When closing the interview, Moore, in complete sincerity, asked if I would like for him to recite the Lone Ranger’s Code.  How could I refuse!  Taking a pause, Clayton Moore/The Lone Ranger said:

I believe...

That to have a friend, a man must be one.

That all men are created equal and that everyone has within himself the power to make this a better world.

That God put the firewood there, but that every man must gather and light it himself.

In being prepared physically, mentally, and morally to fight when necessary for that which is right.

That a man should make the most of what equipment he has.

That 'this government of the people, by the people, and for the people' shall live always.

That men should live by the rule of what is best for the greatest number.

That sooner or later...somewhere...somehow...we must settle with the world and make payment for what we have taken.

That all things change but truth, and that truth alone, lives on forever.

In my Creator, my country, my fellow man.

I will be the first to admit that there was as much corn as gold in our Golden Age of Pop Culture.  However… there is something about the Lone Ranger that still resonates, still has the capacity to touch some more innocent and hopeful self.  And I say without shame and certainly without irony that I miss him.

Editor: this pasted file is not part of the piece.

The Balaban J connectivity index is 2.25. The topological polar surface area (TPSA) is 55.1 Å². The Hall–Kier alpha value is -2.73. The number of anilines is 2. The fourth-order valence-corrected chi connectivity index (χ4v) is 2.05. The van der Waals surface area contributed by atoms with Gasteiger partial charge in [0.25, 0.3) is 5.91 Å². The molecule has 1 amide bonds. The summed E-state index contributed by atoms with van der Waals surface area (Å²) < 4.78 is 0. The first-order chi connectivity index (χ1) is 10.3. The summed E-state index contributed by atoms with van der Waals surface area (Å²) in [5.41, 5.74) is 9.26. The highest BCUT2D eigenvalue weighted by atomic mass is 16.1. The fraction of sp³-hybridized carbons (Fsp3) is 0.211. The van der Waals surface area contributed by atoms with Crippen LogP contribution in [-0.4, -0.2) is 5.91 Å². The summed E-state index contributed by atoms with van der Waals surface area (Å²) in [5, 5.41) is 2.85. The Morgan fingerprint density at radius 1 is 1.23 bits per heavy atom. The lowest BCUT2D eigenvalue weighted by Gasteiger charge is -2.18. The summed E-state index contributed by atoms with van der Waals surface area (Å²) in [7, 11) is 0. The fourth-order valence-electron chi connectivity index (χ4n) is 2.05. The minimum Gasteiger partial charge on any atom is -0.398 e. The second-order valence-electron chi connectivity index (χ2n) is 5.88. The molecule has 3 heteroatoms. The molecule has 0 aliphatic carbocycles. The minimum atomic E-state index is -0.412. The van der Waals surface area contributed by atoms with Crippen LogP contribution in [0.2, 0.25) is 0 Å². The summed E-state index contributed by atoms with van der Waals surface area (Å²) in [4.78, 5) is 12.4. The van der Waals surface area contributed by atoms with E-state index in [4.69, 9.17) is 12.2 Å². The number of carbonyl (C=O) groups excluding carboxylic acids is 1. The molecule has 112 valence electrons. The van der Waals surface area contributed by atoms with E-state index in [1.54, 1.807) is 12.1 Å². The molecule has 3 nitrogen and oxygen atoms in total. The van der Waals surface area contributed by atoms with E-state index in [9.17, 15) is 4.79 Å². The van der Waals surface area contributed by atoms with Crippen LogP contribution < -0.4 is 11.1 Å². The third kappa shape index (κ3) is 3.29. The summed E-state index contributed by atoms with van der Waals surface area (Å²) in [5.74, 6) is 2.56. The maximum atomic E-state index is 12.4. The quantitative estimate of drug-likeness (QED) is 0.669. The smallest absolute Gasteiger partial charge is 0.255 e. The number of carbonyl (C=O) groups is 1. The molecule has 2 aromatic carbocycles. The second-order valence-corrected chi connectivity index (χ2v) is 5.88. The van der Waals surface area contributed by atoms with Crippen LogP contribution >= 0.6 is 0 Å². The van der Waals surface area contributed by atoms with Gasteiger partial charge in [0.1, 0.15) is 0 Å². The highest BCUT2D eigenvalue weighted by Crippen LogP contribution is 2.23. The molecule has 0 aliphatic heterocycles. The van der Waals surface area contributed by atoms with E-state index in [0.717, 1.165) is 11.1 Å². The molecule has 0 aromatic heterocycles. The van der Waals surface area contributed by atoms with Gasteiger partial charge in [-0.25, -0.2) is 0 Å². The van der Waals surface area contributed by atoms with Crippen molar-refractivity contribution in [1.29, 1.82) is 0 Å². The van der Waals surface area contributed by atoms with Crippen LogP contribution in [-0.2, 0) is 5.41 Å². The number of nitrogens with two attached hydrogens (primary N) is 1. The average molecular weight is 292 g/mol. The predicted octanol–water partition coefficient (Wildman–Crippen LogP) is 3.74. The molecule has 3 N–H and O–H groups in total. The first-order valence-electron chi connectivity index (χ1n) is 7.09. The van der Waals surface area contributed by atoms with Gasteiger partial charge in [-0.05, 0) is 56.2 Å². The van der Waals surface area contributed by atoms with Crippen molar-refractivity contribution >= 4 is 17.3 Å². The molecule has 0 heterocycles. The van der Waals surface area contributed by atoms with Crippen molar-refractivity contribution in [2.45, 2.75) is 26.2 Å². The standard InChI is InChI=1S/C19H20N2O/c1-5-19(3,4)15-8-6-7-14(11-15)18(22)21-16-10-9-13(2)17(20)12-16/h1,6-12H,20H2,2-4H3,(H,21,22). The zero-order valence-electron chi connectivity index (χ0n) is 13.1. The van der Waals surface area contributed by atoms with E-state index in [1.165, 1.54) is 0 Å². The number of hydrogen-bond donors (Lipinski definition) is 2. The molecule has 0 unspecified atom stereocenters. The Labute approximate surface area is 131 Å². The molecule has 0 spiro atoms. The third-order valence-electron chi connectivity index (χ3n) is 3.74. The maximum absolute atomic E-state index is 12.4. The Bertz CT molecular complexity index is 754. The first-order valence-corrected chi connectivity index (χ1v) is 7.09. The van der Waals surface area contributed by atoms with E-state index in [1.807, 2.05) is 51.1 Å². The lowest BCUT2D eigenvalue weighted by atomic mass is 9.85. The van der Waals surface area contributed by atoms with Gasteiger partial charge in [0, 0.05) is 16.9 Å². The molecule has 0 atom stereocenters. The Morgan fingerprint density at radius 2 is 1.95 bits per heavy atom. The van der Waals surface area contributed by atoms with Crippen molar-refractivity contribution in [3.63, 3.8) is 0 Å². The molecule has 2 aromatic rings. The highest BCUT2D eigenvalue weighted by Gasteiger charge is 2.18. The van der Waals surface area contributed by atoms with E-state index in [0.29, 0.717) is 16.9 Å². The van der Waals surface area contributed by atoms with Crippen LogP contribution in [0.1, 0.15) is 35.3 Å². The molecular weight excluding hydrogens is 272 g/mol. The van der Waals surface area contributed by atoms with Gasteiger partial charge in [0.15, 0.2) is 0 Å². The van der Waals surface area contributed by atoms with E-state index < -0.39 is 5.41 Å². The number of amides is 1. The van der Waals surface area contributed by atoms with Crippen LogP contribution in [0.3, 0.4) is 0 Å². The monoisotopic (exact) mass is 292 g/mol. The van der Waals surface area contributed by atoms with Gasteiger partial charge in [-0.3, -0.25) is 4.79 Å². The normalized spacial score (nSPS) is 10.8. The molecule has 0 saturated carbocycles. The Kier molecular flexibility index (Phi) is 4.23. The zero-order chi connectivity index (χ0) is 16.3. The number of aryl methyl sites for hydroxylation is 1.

Who was that Masked Man?  He was the best part of ourselves.

Friday, March 8, 2013

A Pack Train, by Frederic Remington

We close our weeklong look at Frederic Remington (1861-1909) with another of his nocturnes, A Pack Train, painted in 1909 (about 36x27). 
To pick up Remington’s story, his success as a Western painter made him the darling of Western Army officers fighting in the Indian Wars.  He was often travelling with them, usually with General Nelson Miles.  Remington touted the “heroism” of the military after the 1890 massacre at Wounded Knee, in South Dakota, where 150 Sioux, mostly women and children, were murdered by the U.S. Army. 

Remington continued on his frequent trips around the U.S. and Mexico, painting and writing books and articles on the West.  He wooed many celebrities and politicians – forging an important friendship with Theodore Roosevelt, for instance – but he was never able to break into the entrenched artistic establishment.  Partly this was because of his endless self-publicizing (which, for an interesting comparison, was also one of the problems with Whistler), and partly because he was viewed as a singularly difficult man (which, for an interesting comparison, was also one of the problems with most of the artists covered in The Jade Sphinx).